Profile: Jimmy Wang Yu

Posted in Profiles by - August 27, 2015
Profile: Jimmy Wang Yu

Date of birth: 28 March, 1943 (Shanghai, China)

Date of death: 5 April, 2022 (aged 79), Taiwan

Occupation: Actor, director, producer, screen writer

Real name: Wang Zheng-quan

Other names: Wang Yu, Wang Yue, Wong Yu-lung, Wong Jing-Kuen, Jimmy Wong Yu, Tiger Yang

Biography: Despite receiving no formal martial arts training, Jimmy Wang Yu predates Bruce Lee as Hong Kong’s first kung fu action hero. Born and educated in Shanghai, he grew up in a wealthy family – his father was a businessman – and he was very active as a child. He was also regarded locally as something of a troublemaker and would often get into fights. As a way of disciplining his son, Wang Yu’s father sent him to the Shanghai Sports Academy, where he developed his love of sports – namely swimming, athletics, and martial arts. In 1961, as China entered an era of political turmoil, Wang Yu’s family relocated south to Hong Kong, where he attended community college in Zhuhai.

When living in Hong Kong, Wang Yu was persuaded by a friend to respond to an advertisement by the Shaw Brothers film studio, who were looking for Mandarin-speaking male actors who knew martial arts. In 1963, he beat over 3,000 applicants to secure a contract with Shaw Brothers. His breakout success was Tiger Boy (1966), which sparked a regular working relationship with the film’s director, Chang Cheh. The duo worked together on a number of titles, including The Magnificent Trio (1966), before achieving huge local success with One-Armed Swordsman (1967), the first Hong Kong film to gross HK$1m and the catalyst for launching Jimmy Wang Yu into action movie super-stardom.

Chang Cheh continued to use Wang Yu for a number of films, including The Assassin (1967), Golden Swallow (1968) and the sequel, Return of the One-Armed Swordsman (1968). In a bid to achieve more creative control over his projects while under contract at Shaw Brothers, Wang Yu threatened to leave the studio. Fearing the studio would lose its biggest star, Run Run Shaw agreed to allow Wang Yu write, direct and star in his next movie, The Chinese Boxer (1970). The film was a huge success and signalled a shift at Shaw Brothers to a more ‘masculine’ style of action cinema. It is credited for being the first empty-hand kung fu movie and a precursor to the success of latter-day Hong Kong action stars, like Bruce Lee and Jackie Chan. The film’s patriotic sentiment and vengeful story would become standard plot devices for the genre throughout the 1970s.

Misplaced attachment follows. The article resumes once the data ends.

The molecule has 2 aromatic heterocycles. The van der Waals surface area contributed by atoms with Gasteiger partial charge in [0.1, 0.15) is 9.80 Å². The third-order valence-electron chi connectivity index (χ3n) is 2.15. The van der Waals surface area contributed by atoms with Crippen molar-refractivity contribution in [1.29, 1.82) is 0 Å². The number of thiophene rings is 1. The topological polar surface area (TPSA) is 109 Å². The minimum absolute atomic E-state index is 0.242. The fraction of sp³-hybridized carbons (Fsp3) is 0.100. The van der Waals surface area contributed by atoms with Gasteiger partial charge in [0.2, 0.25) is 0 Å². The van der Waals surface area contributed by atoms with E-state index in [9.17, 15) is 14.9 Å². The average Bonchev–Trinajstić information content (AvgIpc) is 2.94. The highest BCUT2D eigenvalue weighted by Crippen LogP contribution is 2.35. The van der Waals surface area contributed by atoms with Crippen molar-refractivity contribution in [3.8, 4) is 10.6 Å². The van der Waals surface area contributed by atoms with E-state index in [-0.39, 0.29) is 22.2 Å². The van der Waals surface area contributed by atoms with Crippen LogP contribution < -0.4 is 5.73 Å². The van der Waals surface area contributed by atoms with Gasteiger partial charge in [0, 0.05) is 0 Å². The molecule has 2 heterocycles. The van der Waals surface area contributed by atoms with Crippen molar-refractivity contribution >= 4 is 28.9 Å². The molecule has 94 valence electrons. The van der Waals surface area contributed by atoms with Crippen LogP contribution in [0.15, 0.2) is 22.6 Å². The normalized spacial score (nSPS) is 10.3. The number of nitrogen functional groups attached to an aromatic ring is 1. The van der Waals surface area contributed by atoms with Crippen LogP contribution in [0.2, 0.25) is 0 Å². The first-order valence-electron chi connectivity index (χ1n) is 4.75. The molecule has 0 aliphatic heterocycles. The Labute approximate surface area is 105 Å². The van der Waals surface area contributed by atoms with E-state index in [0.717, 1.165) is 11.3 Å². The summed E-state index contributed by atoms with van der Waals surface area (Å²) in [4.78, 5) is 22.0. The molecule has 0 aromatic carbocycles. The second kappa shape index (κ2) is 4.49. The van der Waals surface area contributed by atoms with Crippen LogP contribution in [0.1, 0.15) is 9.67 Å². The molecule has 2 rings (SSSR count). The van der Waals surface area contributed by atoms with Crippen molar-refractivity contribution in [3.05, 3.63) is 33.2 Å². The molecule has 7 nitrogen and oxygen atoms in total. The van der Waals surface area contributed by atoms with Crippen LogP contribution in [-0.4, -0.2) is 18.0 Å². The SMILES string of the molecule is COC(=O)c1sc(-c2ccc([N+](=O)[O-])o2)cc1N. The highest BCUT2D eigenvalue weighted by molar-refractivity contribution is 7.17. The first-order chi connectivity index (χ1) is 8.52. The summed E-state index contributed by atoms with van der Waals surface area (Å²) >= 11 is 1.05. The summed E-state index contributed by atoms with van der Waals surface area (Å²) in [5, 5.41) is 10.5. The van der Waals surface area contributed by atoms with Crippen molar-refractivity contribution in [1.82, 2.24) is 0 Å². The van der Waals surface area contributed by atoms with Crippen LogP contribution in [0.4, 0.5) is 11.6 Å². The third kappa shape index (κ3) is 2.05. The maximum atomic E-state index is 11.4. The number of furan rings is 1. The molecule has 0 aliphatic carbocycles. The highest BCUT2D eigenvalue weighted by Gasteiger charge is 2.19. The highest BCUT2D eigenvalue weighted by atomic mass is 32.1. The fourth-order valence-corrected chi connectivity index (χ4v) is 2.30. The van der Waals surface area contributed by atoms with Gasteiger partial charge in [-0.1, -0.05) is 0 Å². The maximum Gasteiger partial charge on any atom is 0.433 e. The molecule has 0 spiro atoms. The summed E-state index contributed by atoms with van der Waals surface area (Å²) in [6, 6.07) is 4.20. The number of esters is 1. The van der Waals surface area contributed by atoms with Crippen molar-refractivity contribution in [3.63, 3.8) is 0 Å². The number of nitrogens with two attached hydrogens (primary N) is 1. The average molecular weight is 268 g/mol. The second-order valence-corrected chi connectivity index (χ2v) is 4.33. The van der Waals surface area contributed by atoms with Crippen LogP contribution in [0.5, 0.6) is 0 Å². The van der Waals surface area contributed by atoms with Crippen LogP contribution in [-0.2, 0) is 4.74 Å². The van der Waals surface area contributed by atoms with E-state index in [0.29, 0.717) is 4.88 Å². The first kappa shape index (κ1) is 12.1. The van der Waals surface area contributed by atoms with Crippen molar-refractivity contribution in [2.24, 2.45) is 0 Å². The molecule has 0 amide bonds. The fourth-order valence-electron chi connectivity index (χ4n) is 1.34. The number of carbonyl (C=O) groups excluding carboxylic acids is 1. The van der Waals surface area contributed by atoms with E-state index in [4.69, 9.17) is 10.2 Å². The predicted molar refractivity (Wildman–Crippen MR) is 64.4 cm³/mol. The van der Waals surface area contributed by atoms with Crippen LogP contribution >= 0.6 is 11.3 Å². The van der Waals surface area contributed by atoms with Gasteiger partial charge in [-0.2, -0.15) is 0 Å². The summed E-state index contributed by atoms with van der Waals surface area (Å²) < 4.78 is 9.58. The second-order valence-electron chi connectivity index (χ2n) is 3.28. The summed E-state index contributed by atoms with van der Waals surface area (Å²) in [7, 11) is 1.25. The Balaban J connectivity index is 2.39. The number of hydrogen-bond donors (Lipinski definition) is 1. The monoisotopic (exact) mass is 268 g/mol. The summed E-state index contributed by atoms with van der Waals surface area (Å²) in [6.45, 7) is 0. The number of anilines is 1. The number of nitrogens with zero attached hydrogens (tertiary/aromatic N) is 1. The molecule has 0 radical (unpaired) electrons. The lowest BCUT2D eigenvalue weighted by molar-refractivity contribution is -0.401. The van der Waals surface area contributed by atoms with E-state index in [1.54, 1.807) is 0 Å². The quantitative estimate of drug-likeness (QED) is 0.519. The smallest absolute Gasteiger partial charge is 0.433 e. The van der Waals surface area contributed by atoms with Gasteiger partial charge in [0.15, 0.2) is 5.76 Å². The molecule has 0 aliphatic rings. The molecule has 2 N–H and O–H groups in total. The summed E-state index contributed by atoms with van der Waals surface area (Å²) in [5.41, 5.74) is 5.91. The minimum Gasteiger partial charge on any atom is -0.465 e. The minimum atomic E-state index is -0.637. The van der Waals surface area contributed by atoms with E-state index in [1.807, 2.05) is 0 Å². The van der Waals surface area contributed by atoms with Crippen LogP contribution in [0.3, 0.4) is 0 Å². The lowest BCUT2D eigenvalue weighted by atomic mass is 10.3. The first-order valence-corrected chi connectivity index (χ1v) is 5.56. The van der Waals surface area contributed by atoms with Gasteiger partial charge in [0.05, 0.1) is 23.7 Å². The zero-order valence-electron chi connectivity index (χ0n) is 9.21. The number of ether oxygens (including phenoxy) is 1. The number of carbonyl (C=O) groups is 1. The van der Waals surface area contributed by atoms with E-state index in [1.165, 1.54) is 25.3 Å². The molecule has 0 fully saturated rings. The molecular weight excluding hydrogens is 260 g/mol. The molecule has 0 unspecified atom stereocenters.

Following the success of The Chinese Boxer, Wang Yu eventually broke his contract with Shaw Brothers and was summarily blacklisted from filming in Hong Kong, relocating to Taiwan to work on independent productions and collaborative efforts with other studios, including Golden Harvest. Throughout the early 1970s, Wang Yu was at the helm of a number of important international co-productions, including a reprisal of his one-armed swordsman role opposite the Japanese cinematic icon Zatoichi – the blind swordsman – for Zatoichi Meets the One-Armed Swordsman (1971), and as the star of Australia’s first martial arts film, The Man from Hong Kong (1975). As director, writer and star, Wang Yu would achieve lasting cult success with his empty-handed kung fu films One-Armed Boxer (1971) and its sequel, Master of the Flying Guillotine (1975).

Throughout the 1970s and 80s, Wang Yu was dogged by controversy, and became more famous in the Hong Kong and Taiwanese press for his connections to triad groups – earning himself the nickname, ‘The Gangster’ – and specifically his alleged involvement in a number of violent, gang-related clashes. In 1976, he was involved in an altercation in a Taipei restaurant in which four people were killed, resulting in him having to temporarily leave Taiwan for Hong Kong to avoid investigation. According to Cool Ass Cinema, he was eventually caught and served a reduced sentence of five months. In 1981, Wang Yu was attacked in another supposedly gang-related incident in a restaurant. He was almost killed after being stabbed seven times for apparently upsetting the leader of one of Taiwan’s most notorious triad gangs.